23A002 America in 1923 by Jim Davies, 1/10/2023


Although 2022 was a relatively good year, the past century as a whole has been terrible. America was very far from perfect 100 years ago, but was a whole heap better then today. Consider how much this society has degenerated since!

H L Mencken was at the peak of his productive popularity as a journalist in 1923, equal in influence to Ed Murrow, Walter Cronkite and Dan Rather in their times and a great deal better anchored to common sense and distrust of government. His dictum

The whole aim of practical politics is to keep the populace alarmed (and hence clamorous to be led to safety) by menacing it with an endless series of hobgoblins, all of them imaginary

is even more true today than it was then. He worked at the Baltimore Sun, located close enough to Washington to see clearly what was going on, but far enough away not to be sucked in to the vortex of its influence. Yet today, the MSM never sees a government narrative as a "hobgoblin" but as true and trustworthy as tablets handed down from the mountain. Rather than ascerbic analysts, reporters have become subservient stenographers.

Ayn Rand was 18 in 1923 and, following the Bolshevik confiscation of her father's retail pharmacy, was planning an escape from the USSR - which she carried out in 1925. In America she perfected her English and became a writer, turning political philosophy on its head a couple of decades later, providing a good part of the intellectual groundwork for the Libertarian movement - while never quite letting go of her illusion that government was needed for justice and defense.

Despite that shortfall her influence on the 20th Century (and the 21st!) is immense; and the saga began just one century ago. I wonder whether, after the rejection of modern Russia by the West, that society will re-invent itself using the insights of this Russian American.

Calvin Coolidge presided, doing little and saying less - and if one has to have a President (one doesn't) such virtues are notable. Unfortunately he took the do-nothing idea too far; while skeptical of Prohibition, four years old in 1923, he did nothing to get it repealed. The result, during his term, was a dramatic rise in violent crime and the establishment of the Mafia as a long-term influence - and, worse yet, an army of government spies to monitor what we drink and smoke. Only the brave actions of a series of jurors later in the decade, in refusing to convict obviously guilty liquor traders, got that atrocious law nullified.

He also did nothing, alas, to stop the illegal collection of income tax, which the Supremos in the previous decade had made clear was a tax only on corporate profits. During the 20s the collectors ignored that, and a repopulated Court reversed the finding (without ever saying so clearly) as a result of which Americans are now enslaved for 20% of our working week.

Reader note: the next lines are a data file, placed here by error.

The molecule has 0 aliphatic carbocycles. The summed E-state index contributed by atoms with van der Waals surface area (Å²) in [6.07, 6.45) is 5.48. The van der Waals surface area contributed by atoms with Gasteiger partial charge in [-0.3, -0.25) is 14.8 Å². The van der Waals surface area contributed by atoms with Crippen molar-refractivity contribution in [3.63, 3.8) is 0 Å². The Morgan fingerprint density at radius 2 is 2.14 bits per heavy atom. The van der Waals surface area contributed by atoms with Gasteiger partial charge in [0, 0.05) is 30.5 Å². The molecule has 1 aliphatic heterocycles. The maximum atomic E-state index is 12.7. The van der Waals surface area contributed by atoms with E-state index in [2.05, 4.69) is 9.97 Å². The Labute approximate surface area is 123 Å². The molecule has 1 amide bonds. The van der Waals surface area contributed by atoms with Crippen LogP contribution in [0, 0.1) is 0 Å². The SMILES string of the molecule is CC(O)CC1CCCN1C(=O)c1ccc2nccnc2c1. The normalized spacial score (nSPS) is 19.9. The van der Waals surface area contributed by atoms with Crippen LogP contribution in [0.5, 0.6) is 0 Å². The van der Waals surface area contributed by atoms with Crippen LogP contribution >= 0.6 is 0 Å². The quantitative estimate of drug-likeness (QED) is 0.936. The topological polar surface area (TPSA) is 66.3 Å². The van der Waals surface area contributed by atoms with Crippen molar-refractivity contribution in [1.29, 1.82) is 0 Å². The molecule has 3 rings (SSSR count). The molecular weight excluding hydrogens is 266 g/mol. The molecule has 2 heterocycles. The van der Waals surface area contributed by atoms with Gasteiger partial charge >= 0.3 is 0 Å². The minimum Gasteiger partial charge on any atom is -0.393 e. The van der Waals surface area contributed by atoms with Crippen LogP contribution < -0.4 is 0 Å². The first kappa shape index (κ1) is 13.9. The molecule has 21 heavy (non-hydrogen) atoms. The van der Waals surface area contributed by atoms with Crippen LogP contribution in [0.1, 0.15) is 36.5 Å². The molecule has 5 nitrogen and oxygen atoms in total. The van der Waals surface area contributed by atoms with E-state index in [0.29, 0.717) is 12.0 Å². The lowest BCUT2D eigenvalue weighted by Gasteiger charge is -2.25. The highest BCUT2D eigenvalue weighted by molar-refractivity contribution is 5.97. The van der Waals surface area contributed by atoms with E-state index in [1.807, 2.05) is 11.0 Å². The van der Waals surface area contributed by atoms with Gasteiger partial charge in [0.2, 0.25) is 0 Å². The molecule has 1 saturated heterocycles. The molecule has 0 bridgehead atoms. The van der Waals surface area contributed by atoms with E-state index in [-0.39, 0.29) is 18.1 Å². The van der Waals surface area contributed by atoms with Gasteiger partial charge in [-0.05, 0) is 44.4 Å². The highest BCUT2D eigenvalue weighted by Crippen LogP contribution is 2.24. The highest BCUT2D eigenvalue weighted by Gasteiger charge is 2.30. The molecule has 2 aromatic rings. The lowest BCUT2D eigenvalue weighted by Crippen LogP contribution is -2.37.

Prosperity was exploding, in 1923; and while some of it was illusory due to the unprecedented expansion of the money supply (something else do-nothing Cal didn't try to stop, and which caused the 1929 collapse) a lot of it was real. Radio was bursting on the scene, with an impact comparable to that of the Net 75 years later. Refrigerators were transforming kitchens. Vacuum cleaners were making healthier homes. Fortunes continued to be made, and any lack of compassion by the very wealthy was being tempered by the gentle scorn of Scott Fitzgerald.

Thanks to the vision of Henry Ford and his rivals, automobiles were being offered at prices plain folk could afford. That too changed social life for ever. It's too bad the car-makers left to government the job of building roads along which their vehicles could travel. Instead of investing in them for profit (via tolls or just as image-advertising tools, as in "Ford Freeway" or "Buick Bridge") they surrendered a huge chunk of the economy to politicians. It's still there, and crumbling as I write.

Just think how far this rising and widely-spread prosperity would have gone, if the 1929 stock market crash, caused mostly by the presence of bogus "money," had been left alone to cure itself, as all others had before. Instead, the FedGov intervened repeatedly for 12 miserable years, fabricating poverty when little need have arisen and polishing off the process by provoking a major, needless war.

Ours is the opportunity to get America back on the growth curve of a century ago by eliminating the parasites and enabling prosperity such as has never been seen and hardly dreamed about. The whole system is abominable; government is at the root of it all and it has to go, completely.

That's the task and yes, it can certainly be done. The Freedom Academy, with its one-on-one approach to exponential growth, is how.

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